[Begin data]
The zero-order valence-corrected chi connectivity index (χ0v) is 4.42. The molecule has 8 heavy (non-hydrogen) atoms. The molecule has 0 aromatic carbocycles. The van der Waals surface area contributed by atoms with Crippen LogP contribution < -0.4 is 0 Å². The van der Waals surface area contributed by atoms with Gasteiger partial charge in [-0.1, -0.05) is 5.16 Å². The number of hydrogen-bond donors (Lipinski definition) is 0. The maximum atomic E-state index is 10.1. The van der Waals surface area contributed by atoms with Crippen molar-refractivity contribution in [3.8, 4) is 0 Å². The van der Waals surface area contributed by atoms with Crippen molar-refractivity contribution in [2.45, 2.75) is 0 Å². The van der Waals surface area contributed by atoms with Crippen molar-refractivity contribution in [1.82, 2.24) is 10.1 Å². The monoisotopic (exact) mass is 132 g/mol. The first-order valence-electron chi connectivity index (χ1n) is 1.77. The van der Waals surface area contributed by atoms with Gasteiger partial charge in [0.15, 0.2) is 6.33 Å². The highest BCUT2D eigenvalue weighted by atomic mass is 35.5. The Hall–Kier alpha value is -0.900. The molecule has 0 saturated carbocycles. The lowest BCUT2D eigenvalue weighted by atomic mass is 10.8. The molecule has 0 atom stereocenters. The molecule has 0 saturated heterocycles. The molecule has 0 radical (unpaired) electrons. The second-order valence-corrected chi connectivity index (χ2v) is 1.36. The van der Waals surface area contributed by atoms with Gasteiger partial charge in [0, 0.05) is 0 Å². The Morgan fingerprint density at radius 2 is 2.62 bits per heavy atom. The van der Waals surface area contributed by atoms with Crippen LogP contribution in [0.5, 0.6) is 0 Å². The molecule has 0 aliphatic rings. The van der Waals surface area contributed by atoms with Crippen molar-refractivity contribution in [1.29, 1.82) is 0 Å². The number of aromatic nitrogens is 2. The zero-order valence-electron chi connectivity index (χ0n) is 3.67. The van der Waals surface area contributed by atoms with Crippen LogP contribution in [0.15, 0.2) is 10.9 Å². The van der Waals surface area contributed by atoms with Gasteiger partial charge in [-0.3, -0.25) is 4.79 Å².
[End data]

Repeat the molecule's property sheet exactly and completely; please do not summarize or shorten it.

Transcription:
The zero-order valence-corrected chi connectivity index (χ0v) is 4.42. The molecule has 8 heavy (non-hydrogen) atoms. The molecule has 0 aromatic carbocycles. The van der Waals surface area contributed by atoms with Crippen LogP contribution < -0.4 is 0 Å². The van der Waals surface area contributed by atoms with Gasteiger partial charge in [-0.1, -0.05) is 5.16 Å². The number of hydrogen-bond donors (Lipinski definition) is 0. The maximum atomic E-state index is 10.1. The van der Waals surface area contributed by atoms with Crippen molar-refractivity contribution in [3.8, 4) is 0 Å². The van der Waals surface area contributed by atoms with Crippen molar-refractivity contribution in [2.45, 2.75) is 0 Å². The van der Waals surface area contributed by atoms with Crippen molar-refractivity contribution in [1.82, 2.24) is 10.1 Å². The monoisotopic (exact) mass is 132 g/mol. The first-order valence-electron chi connectivity index (χ1n) is 1.77. The van der Waals surface area contributed by atoms with Gasteiger partial charge in [0.15, 0.2) is 6.33 Å². The highest BCUT2D eigenvalue weighted by atomic mass is 35.5. The Hall–Kier alpha value is -0.900. The molecule has 0 saturated carbocycles. The lowest BCUT2D eigenvalue weighted by atomic mass is 10.8. The molecule has 0 atom stereocenters. The molecule has 0 saturated heterocycles. The molecule has 0 radical (unpaired) electrons. The second-order valence-corrected chi connectivity index (χ2v) is 1.36. The van der Waals surface area contributed by atoms with Gasteiger partial charge in [0, 0.05) is 0 Å². The Morgan fingerprint density at radius 2 is 2.62 bits per heavy atom. The van der Waals surface area contributed by atoms with Crippen LogP contribution in [0.5, 0.6) is 0 Å². The molecule has 0 aliphatic rings. The van der Waals surface area contributed by atoms with Crippen molar-refractivity contribution in [1.29, 1.82) is 0 Å². The number of aromatic nitrogens is 2. The zero-order valence-electron chi connectivity index (χ0n) is 3.67. The van der Waals surface area contributed by atoms with Crippen LogP contribution in [0.15, 0.2) is 10.9 Å². The van der Waals surface area contributed by atoms with Gasteiger partial charge in [-0.3, -0.25) is 4.79 Å².